Interstate 81 meeting on highway safety
Crashes spark safety meeting with Congressmen Wolf and Goodlatte

More than 100 people attended an open safety meeting on Jan. 5 to address problems on Virginia's Interstate 81. U.S. Congressmen Frank R. Wolf (R-VA) and Robert W. Goodlatte, (R-VA) joined officials from the Virginia Department of Transportation to host the meeting in Winchester, VA.

The meeting was sparked by a series of crashes in 1997 on I-81, a treacherous stretch of highway known for fog, sleet, and ice. Among those in attendance were OOIDA director John Taylor of Cross Junction, VA, and other truckers interested in making I-81 safer to drive.

"What I-81 needs is to increase capacity each way," said Taylor, a 32- year veteran owner-operator, who spoke out in opposition to lane restrictions for trucks. "VDOT has plans in place to widen the highway to three lanes in each direction and four to five lanes at some high traffic intersections such as I-64 and I-81 near Staunton."

Attendees brainstormed ways to accommodate both car and truck traffic on the 325-mile stretch of highway where trucks account for 40 percent of the volume on a highway built for 15 percent commercial traffic. Ideas discussed included wider separate lanes for truckers and /or lowering the speed limit. Attendees asked about requiring trucks use the"eyelash" devices that UPS uses to keep spray down, posting yield signs at on-ramps, building more rest stops for truckers, and allowing trucks to pass cars only on designated stretches of I-81.

Local residents urged police to beef up the number of troopers patrolling for speeders. However, State Police Col. Wayne Huggins said, "We're maxed out now with current demands."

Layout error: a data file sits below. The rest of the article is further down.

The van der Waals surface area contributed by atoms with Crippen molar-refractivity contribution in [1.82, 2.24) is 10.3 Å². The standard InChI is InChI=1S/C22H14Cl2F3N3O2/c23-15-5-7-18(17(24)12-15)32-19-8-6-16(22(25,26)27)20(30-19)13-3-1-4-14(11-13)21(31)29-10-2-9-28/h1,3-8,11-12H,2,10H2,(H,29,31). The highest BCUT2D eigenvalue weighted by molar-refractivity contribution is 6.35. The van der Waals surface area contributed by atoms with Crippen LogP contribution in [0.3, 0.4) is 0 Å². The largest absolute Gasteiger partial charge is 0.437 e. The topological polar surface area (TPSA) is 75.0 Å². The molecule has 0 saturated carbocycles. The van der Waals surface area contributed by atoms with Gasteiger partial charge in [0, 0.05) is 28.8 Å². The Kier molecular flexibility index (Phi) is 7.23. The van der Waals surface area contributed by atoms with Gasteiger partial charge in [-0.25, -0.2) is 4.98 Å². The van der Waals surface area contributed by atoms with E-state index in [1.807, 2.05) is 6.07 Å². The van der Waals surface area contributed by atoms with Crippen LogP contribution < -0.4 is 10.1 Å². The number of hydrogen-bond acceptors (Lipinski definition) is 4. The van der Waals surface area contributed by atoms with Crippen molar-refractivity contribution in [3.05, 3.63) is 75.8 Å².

State Commissioner David Gehr, who attended as a technical advisor, said many of the ideas presented are already being considered by VDOT.

In a hearing dominated by truckers, the idea given the most spin was the education of car drivers, such as the program in Chesterfield County. The county has a program in place that teams volunteer truckers with driver education programs to teach students about trucks.

In his opening statement, Rep. Wolf quoted statistics from a San Francisco-based group, Citizens for Reliable and Safe Highways (CRASH), prompting several truckers to invite the congressman to go for a truck ride.

"I thought the meeting went reasonably well. I had the opportunity to challenge Wolf to take a ride in a truck," said Virginia trucker Michael Cooper. OOIDA board member Taylor also offered Wolf a ride on the Washington Beltway. Although Wolf did not accept, he implied he would "definitely go for a ride" some day soon. Wolf's Washington, DC, office said it had no comment on a truck ride at this time.

At Wolf's urging, a task force comprised of trucking industry representatives, motorists, local officials and police will be established to ensure that the issues brought up at the meeting are addressed.

"The committee will meet monthly or bi-monthly until the safety issues are resolved," said Huggins. "Don't expect any quick fixes. The project will take years to complete." LL